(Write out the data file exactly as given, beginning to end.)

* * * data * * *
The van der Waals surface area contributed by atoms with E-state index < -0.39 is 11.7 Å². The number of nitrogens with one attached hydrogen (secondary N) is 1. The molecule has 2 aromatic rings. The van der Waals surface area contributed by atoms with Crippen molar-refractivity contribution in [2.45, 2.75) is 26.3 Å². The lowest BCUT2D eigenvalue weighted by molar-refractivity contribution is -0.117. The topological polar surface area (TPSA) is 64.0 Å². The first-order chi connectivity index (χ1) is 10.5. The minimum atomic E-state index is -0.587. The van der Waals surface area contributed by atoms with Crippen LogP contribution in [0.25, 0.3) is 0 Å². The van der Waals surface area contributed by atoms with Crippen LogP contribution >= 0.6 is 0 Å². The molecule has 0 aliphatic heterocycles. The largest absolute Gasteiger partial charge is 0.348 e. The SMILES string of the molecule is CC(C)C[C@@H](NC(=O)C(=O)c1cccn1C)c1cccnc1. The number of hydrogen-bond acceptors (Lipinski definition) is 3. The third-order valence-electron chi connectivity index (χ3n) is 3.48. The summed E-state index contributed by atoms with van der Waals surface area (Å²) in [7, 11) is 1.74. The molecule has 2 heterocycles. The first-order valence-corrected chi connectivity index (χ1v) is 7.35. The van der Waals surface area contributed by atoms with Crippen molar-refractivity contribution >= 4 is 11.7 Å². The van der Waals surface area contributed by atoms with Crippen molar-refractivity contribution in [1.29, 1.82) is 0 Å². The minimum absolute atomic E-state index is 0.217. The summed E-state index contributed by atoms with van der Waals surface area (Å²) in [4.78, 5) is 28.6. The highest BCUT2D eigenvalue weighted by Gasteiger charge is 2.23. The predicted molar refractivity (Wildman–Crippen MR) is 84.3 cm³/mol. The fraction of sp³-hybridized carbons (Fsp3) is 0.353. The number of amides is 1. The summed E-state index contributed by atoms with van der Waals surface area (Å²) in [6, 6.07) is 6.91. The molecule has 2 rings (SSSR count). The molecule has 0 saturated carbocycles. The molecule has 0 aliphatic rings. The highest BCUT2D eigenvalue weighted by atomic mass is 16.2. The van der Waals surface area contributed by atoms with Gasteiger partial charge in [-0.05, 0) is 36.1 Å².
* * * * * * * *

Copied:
The van der Waals surface area contributed by atoms with E-state index < -0.39 is 11.7 Å². The number of nitrogens with one attached hydrogen (secondary N) is 1. The molecule has 2 aromatic rings. The van der Waals surface area contributed by atoms with Crippen molar-refractivity contribution in [2.45, 2.75) is 26.3 Å². The lowest BCUT2D eigenvalue weighted by molar-refractivity contribution is -0.117. The topological polar surface area (TPSA) is 64.0 Å². The first-order chi connectivity index (χ1) is 10.5. The minimum atomic E-state index is -0.587. The van der Waals surface area contributed by atoms with Crippen LogP contribution in [0.25, 0.3) is 0 Å². The van der Waals surface area contributed by atoms with Crippen LogP contribution >= 0.6 is 0 Å². The molecule has 0 aliphatic heterocycles. The largest absolute Gasteiger partial charge is 0.348 e. The SMILES string of the molecule is CC(C)C[C@@H](NC(=O)C(=O)c1cccn1C)c1cccnc1. The number of hydrogen-bond acceptors (Lipinski definition) is 3. The third-order valence-electron chi connectivity index (χ3n) is 3.48. The summed E-state index contributed by atoms with van der Waals surface area (Å²) in [7, 11) is 1.74. The molecule has 2 heterocycles. The first-order valence-corrected chi connectivity index (χ1v) is 7.35. The van der Waals surface area contributed by atoms with Crippen molar-refractivity contribution >= 4 is 11.7 Å². The van der Waals surface area contributed by atoms with Crippen molar-refractivity contribution in [1.29, 1.82) is 0 Å². The minimum absolute atomic E-state index is 0.217. The summed E-state index contributed by atoms with van der Waals surface area (Å²) in [4.78, 5) is 28.6. The highest BCUT2D eigenvalue weighted by Gasteiger charge is 2.23. The predicted molar refractivity (Wildman–Crippen MR) is 84.3 cm³/mol. The fraction of sp³-hybridized carbons (Fsp3) is 0.353. The number of amides is 1. The summed E-state index contributed by atoms with van der Waals surface area (Å²) in [6, 6.07) is 6.91. The molecule has 2 rings (SSSR count). The molecule has 0 saturated carbocycles. The molecule has 0 aliphatic rings. The highest BCUT2D eigenvalue weighted by atomic mass is 16.2. The van der Waals surface area contributed by atoms with Gasteiger partial charge in [-0.05, 0) is 36.1 Å².